Nevertheless, each of the essays about the Abrahamic religions confidently asserts that potentially problematic authoritative texts and traditions can be overcome without endangering theological orthodoxy or orthopraxy. Such is to be expected in a volume written by members of an interfaith organization. Yet, while I have no reason to doubt their sincerity, I was left wondering if there was more to the story. Hearing that there are significant obstacles, to then be relatively quickly assured that they have all been satisfactorily addressed feels a bit like a summary dismissal. It leaves an inquisitive readers wondering what—if anything—they havenot been told, and hesitant to fully endorse the authors’ conclusion. Such concerns could have been addressed by soliciting essays from opposing perspectives for each of the religions discussed, and facilitating a dialogue among these authors about the challenges and prospects of interreligious friendship.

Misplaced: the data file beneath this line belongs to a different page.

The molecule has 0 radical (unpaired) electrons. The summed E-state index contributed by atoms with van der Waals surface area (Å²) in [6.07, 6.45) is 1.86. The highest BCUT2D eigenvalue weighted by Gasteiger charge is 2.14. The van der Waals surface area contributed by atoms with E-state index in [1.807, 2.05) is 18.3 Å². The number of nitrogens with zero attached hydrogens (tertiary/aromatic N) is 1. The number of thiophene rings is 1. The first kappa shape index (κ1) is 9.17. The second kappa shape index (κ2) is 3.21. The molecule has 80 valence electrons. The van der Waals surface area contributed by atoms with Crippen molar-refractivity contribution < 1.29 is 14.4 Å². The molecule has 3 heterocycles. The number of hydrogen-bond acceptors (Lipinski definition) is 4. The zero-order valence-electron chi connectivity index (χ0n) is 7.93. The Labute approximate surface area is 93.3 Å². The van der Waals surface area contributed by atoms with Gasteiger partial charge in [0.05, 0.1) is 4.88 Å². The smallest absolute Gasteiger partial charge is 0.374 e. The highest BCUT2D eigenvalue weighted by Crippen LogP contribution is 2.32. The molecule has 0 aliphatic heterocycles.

Some of the volume’s essays do dialogue with each other in a limited fashion: the second of the two pieces on both Judaism and Christianity position themselves as a continuation of the conversation initiated by the first. However, both do so as a supplement rather than as a critique. The volume’s case for interreligious friendship could be strengthened if it featured pieces that dialogued with and responded to each other more directly. 

Furthermore, it would be advantageous to feature an equal number of essays about each religion. There are two essays each for Judaism, Christianity, and Sikhism, but only one each for Islam, Hinduism, and Buddhism. Devoting space to some religions more than others may give the untoward impression that some are more interesting or worthy of consideration. 

Relatedly, it would be preferable to feature only essays written by followers of the religion in question. While most of the volume’s authors do follow the religions they write about, including pieces about Sikhism and Buddhism by a Quaker and a Catholic (albeit co-authored with a Buddhist) respectively, threatens to do a disservice to those religions. Featuring authors who practice the religion they write about has the dual advantage of giving each religion the opportunity to speak—so to speak—for itself, from both interpersonal and theoretical vantage points.